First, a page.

Many donors are motivated to grant internationally, but they don’t know where to start. Fortunately, there are an ever-increasing variety of opportunities for global giving. Of course, these opportunities come with legal and tax implications.
While some foreign nonprofits are as easy to grant to as any in the United States, some organizations present a logistical challenge:
Options for International Grantmaking
To help you overcome any potential barriers, here are a variety of different options to consider:
Foreign charities recognized as 501(c)3 public charities
Any foreign charitable organization may apply to the IRS for recognition as a United States-based public charity by filing Form 1023. In addition, a foreign government or governmental subdivision automatically is treated as though it were a U.S.-based public charity.
Certain other organizations have been designated by executive order as public international organizations entitled to be treated as though they were 501(c)(3) public charities (e.g., the United Nations). As with grants to a unit of a foreign government, grants made to these international organizations must be used exclusively for charitable purposes. And grants to these entities must be made for a specific purpose; general and unrestricted grants are not allowed.
U.S.-based nonprofit organizations with established international programs
One of the most straightforward ways to give internationally is to grant to a U.S.-based charity that operates its own programs in other countries (e.g., CARE, Save the Children, Partners in Health, and The Nature Conservancy). These are often well-established organizations with strong track records for addressing a range of issues, such as poverty alleviation or disaster relief. This type of giving is appropriate if you want to fund a particular issue or cause yet have U.S.-based personnel oversee the work. This can be the easiest way to start exploring international opportunities while building your understanding of the issues and potential solutions.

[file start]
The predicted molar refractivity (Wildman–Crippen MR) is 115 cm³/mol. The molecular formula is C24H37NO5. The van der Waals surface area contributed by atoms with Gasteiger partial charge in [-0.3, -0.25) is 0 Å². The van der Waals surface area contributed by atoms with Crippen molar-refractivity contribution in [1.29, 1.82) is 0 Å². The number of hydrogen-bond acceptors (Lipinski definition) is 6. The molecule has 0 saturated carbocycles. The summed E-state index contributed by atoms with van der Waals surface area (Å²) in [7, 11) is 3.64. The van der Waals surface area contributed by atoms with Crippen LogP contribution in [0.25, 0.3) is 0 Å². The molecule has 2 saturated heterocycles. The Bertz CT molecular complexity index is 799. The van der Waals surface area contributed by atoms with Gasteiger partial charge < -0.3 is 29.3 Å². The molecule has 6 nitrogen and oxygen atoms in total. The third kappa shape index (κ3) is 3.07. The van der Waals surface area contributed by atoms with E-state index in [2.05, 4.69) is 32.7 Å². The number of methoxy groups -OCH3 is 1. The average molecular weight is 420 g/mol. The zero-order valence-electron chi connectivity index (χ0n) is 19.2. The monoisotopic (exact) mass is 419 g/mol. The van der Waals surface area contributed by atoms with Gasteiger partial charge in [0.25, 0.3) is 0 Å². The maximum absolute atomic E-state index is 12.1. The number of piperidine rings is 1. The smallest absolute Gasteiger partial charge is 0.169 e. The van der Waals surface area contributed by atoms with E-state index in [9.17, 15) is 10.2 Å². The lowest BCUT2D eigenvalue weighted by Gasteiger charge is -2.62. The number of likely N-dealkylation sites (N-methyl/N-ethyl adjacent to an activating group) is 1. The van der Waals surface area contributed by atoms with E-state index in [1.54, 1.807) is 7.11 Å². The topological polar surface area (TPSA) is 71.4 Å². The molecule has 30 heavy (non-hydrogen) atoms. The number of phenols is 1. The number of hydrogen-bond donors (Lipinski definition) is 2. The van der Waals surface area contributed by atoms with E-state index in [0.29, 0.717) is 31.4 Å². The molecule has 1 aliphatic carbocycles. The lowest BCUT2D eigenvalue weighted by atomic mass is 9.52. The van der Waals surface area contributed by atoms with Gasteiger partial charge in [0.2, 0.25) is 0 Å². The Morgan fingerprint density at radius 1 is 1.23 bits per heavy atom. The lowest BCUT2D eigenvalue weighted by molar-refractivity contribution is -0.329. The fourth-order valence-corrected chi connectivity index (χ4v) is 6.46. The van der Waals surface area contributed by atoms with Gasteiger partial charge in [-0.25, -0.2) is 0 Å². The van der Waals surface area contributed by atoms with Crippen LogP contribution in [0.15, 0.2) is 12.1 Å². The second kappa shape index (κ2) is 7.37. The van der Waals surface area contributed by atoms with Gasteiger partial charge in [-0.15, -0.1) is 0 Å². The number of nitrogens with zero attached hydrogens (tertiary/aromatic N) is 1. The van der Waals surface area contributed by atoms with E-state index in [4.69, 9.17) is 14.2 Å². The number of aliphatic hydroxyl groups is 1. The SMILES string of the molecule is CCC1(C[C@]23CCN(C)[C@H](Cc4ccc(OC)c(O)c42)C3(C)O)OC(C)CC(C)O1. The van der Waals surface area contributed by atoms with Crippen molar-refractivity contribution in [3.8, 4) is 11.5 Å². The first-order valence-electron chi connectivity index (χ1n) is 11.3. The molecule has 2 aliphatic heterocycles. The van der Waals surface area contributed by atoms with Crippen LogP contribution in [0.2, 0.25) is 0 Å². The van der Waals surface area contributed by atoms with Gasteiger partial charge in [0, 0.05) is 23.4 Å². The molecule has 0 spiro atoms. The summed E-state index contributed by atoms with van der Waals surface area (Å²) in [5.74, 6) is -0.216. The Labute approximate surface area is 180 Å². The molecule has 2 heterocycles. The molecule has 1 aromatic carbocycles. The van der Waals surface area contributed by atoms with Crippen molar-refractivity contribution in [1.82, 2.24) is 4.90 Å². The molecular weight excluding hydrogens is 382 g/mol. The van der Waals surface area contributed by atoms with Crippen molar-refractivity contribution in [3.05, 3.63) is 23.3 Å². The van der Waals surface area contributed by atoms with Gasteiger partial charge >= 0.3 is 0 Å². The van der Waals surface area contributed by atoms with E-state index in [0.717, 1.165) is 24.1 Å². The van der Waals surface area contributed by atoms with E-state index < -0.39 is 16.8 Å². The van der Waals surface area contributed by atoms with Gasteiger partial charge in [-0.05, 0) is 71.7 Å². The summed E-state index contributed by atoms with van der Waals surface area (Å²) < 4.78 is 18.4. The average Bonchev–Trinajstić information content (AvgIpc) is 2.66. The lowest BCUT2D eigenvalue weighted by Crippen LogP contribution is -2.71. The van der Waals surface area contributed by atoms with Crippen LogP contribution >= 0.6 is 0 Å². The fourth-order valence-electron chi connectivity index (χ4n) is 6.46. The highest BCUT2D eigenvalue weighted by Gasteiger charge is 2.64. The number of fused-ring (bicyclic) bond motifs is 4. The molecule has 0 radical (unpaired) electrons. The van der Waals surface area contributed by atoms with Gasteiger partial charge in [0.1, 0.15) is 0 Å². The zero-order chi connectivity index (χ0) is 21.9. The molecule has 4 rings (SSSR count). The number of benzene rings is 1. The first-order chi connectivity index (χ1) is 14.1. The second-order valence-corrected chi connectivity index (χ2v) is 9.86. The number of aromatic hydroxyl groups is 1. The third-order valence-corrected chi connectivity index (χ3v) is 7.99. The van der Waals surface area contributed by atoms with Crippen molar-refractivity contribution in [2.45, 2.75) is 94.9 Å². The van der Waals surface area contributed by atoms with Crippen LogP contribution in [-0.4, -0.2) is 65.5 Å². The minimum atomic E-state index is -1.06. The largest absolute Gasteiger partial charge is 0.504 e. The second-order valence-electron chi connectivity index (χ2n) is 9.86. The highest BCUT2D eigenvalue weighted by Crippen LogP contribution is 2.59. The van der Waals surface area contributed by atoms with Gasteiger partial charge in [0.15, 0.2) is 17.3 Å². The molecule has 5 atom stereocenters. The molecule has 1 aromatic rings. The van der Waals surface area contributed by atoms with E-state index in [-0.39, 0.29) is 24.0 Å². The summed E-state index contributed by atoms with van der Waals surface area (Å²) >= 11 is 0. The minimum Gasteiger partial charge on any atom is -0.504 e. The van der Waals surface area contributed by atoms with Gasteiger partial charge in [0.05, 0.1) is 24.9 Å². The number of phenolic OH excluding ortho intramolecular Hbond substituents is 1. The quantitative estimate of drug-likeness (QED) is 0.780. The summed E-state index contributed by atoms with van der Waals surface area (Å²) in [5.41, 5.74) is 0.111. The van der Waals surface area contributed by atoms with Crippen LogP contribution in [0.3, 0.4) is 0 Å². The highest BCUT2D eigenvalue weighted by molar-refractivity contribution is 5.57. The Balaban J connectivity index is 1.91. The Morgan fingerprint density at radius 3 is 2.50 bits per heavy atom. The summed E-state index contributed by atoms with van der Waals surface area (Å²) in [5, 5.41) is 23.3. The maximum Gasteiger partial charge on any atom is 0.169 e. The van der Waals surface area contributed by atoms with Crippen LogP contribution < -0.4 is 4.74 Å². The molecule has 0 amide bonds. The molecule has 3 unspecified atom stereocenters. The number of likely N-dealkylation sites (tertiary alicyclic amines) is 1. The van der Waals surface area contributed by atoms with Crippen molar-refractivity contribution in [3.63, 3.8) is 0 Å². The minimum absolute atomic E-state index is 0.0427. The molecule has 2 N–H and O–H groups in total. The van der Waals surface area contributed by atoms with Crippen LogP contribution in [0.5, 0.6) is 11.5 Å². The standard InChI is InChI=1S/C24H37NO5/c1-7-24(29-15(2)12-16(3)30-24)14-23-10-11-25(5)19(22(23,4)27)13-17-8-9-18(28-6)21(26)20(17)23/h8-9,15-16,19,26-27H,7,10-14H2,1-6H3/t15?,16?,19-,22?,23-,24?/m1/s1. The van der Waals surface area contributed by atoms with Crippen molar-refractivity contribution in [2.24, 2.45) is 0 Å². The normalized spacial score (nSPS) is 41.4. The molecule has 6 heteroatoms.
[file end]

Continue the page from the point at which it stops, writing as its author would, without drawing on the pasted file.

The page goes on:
Making grants to recognized public charities may be the most straightforward route for international giving, but it's not the only option.
“Friends of” organizations
These organizations are domestic public charities formed for the express purpose of benefiting a specifically named foreign charity. There are about 400 such organizations in the U.S., which tend to support colleges and universities, hospitals, arts and culture, and some religious organizations. Examples include: Friends of Cambodian Child’s Dream, Doctors Without Borders/Médecins San Frontièrs, and Friends of Armenian Cultural Treasures. As “Friends of” organizations work continuously with their foreign partner, they may be better able to conduct due diligence on the foreign charity, oversee the grant, and obtain evaluation reports than an individual donor.